Breach Notification , Business Email Compromise (BEC) , Cybercrime

2020 Breach Statistics: An Analysis

James Lee of the Identity Theft Resource Center Discusses Reasons Behind Breach Decline
James Lee, COO, Identity Theft Resource Center

The decline in the total number of U.S. data breaches in 2020 isn't all good news; it reflects that hackers are changing their tactics, says James Lee of the Identity Theft Resource Center, who offers an analysis of the center's new data breach report.

See Also: The Guide to Just-In-Time Privileged Access Management

"We hit our high watermark in terms of the number of breaches in 2017," he notes. Since then, breaches have declined, including a 19% drop last year.

As more hackers focus on lucrative ransomware and business email compromise scams, they don't need to obtain as much data via breaches to be successful, he explains.

"The threat actors are changing their tactics; they don't need the massive amounts of data that they would have stolen five or 10 years ago," he says. "They're highly targeted now, and they're highly organized and sophisticated in their attack methods."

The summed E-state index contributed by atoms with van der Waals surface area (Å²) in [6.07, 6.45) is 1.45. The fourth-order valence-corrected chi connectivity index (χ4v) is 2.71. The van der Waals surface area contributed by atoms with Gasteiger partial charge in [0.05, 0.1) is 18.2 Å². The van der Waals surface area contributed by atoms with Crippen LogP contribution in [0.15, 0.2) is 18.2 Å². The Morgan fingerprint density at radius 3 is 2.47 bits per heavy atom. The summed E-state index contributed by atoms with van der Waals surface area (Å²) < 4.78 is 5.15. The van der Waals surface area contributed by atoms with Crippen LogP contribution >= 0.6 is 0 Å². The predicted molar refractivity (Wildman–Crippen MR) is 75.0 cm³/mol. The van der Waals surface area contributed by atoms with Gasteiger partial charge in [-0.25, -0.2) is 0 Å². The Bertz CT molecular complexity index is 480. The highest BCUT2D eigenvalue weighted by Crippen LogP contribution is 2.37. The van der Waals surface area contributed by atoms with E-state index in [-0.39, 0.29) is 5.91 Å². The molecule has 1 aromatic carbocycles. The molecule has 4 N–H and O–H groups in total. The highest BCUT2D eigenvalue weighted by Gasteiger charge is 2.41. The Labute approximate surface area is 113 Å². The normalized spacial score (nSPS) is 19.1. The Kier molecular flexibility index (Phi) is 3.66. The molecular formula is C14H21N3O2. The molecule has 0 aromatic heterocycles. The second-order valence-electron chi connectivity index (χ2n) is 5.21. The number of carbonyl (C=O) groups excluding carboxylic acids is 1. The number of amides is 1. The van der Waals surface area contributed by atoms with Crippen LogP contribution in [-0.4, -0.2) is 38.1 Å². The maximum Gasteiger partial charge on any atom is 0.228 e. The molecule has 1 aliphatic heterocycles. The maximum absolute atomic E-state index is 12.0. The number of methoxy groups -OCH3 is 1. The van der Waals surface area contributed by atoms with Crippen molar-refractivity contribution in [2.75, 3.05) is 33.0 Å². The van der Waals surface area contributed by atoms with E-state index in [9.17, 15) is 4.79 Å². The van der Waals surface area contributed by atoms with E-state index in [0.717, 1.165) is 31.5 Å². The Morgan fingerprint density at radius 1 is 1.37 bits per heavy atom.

In a video interview with Information Security Media Group, Lee discusses:

  • Why a decrease in data breaches is not necessarily a good thing;
  • Details of how breaches originate online, offline and via third parties;
  • The growth in supply chain attacks and how the SolarWinds breach may impact 2021 breach metrics.

Lee is the COO of the ITRC, a nonprofit organization based in San Diego, California, that provides no-cost assistance to U.S. identity theft victims to help resolve their cases. He is the former executive vice president of Irish application security company Waratek and former senior vice president for Atlanta-based ChoicePoint, now LexisNexis. He also chaired two working groups for the American National Standards Institute on identity management and privacy.


About the Author

Nick Holland

Nick Holland

Director, Editorial

Holland, an experienced security analyst, has spent the last decade focusing on the intersection of digital banking, payments and security technologies. He has spoken at a variety of conferences and events, including Mobile World Congress, Money2020, Next Bank and SXSW, and has been quoted by The Wall Street Journal, CNN Money, MSNBC, NPR, Forbes, Fortune, BusinessWeek, Time Magazine, The Economist and the Financial Times. He holds an MSc degree in information systems management from the University of Stirling, Scotland.




Around the Network

Our website uses cookies. Cookies enable us to provide the best experience possible and help us understand how visitors use our website. By browsing careersinfosecurity.com, you agree to our use of cookies.